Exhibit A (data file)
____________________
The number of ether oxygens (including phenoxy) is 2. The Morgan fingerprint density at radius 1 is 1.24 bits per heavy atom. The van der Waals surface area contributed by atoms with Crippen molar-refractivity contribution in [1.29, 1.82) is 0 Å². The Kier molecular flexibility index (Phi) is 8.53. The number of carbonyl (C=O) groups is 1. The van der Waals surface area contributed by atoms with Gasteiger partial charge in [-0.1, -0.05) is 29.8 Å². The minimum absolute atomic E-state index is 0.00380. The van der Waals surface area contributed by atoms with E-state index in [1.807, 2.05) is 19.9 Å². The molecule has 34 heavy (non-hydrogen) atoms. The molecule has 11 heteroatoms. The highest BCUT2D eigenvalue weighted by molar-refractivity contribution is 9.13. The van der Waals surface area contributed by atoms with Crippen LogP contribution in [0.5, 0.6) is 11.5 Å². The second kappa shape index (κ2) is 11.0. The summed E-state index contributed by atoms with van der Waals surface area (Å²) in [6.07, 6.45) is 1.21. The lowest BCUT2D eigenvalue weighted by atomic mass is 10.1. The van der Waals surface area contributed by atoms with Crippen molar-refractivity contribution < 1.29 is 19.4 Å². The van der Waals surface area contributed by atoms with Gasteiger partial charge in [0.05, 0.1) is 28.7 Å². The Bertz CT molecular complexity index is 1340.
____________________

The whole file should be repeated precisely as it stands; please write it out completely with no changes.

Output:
The number of ether oxygens (including phenoxy) is 2. The Morgan fingerprint density at radius 1 is 1.24 bits per heavy atom. The van der Waals surface area contributed by atoms with Crippen molar-refractivity contribution in [1.29, 1.82) is 0 Å². The Kier molecular flexibility index (Phi) is 8.53. The number of carbonyl (C=O) groups is 1. The van der Waals surface area contributed by atoms with Gasteiger partial charge in [-0.1, -0.05) is 29.8 Å². The minimum absolute atomic E-state index is 0.00380. The van der Waals surface area contributed by atoms with E-state index in [1.807, 2.05) is 19.9 Å². The molecule has 34 heavy (non-hydrogen) atoms. The molecule has 11 heteroatoms. The highest BCUT2D eigenvalue weighted by molar-refractivity contribution is 9.13. The van der Waals surface area contributed by atoms with Crippen LogP contribution in [0.5, 0.6) is 11.5 Å². The second kappa shape index (κ2) is 11.0. The summed E-state index contributed by atoms with van der Waals surface area (Å²) in [6.07, 6.45) is 1.21. The lowest BCUT2D eigenvalue weighted by atomic mass is 10.1. The van der Waals surface area contributed by atoms with Crippen molar-refractivity contribution < 1.29 is 19.4 Å². The van der Waals surface area contributed by atoms with Gasteiger partial charge in [0.05, 0.1) is 28.7 Å². The Bertz CT molecular complexity index is 1340.